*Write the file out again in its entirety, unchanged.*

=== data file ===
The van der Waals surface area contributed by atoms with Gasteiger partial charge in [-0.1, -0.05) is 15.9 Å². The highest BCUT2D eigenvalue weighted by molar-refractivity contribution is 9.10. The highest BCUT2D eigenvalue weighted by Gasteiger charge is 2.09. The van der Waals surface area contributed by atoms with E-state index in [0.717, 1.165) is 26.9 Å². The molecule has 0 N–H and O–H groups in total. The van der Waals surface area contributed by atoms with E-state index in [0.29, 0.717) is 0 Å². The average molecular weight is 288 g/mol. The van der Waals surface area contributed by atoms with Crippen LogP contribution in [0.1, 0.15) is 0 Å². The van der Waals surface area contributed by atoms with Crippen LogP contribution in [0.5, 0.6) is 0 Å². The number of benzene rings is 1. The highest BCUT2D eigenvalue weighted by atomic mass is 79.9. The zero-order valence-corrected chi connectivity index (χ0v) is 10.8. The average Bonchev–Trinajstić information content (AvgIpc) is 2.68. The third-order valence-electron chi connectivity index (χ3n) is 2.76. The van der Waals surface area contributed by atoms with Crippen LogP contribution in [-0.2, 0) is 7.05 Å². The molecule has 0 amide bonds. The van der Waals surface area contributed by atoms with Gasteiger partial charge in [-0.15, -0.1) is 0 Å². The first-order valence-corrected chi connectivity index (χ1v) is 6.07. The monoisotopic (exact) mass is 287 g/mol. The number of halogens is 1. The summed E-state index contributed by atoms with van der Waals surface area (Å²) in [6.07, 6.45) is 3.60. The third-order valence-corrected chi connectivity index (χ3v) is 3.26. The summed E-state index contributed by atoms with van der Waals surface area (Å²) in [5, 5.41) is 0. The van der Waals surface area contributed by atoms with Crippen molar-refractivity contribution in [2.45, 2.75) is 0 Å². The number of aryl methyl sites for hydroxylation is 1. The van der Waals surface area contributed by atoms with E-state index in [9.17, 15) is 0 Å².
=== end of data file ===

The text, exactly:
The van der Waals surface area contributed by atoms with Gasteiger partial charge in [-0.1, -0.05) is 15.9 Å². The highest BCUT2D eigenvalue weighted by molar-refractivity contribution is 9.10. The highest BCUT2D eigenvalue weighted by Gasteiger charge is 2.09. The van der Waals surface area contributed by atoms with E-state index in [0.717, 1.165) is 26.9 Å². The molecule has 0 N–H and O–H groups in total. The van der Waals surface area contributed by atoms with E-state index in [0.29, 0.717) is 0 Å². The average molecular weight is 288 g/mol. The van der Waals surface area contributed by atoms with Crippen LogP contribution in [0.1, 0.15) is 0 Å². The van der Waals surface area contributed by atoms with Crippen LogP contribution in [0.5, 0.6) is 0 Å². The number of benzene rings is 1. The highest BCUT2D eigenvalue weighted by atomic mass is 79.9. The zero-order valence-corrected chi connectivity index (χ0v) is 10.8. The average Bonchev–Trinajstić information content (AvgIpc) is 2.68. The third-order valence-electron chi connectivity index (χ3n) is 2.76. The van der Waals surface area contributed by atoms with Crippen LogP contribution in [-0.2, 0) is 7.05 Å². The molecule has 0 amide bonds. The van der Waals surface area contributed by atoms with Gasteiger partial charge in [-0.15, -0.1) is 0 Å². The first-order valence-corrected chi connectivity index (χ1v) is 6.07. The monoisotopic (exact) mass is 287 g/mol. The number of halogens is 1. The summed E-state index contributed by atoms with van der Waals surface area (Å²) in [6.07, 6.45) is 3.60. The third-order valence-corrected chi connectivity index (χ3v) is 3.26. The summed E-state index contributed by atoms with van der Waals surface area (Å²) in [5, 5.41) is 0. The van der Waals surface area contributed by atoms with Crippen molar-refractivity contribution in [2.45, 2.75) is 0 Å². The number of aryl methyl sites for hydroxylation is 1. The van der Waals surface area contributed by atoms with E-state index in [9.17, 15) is 0 Å².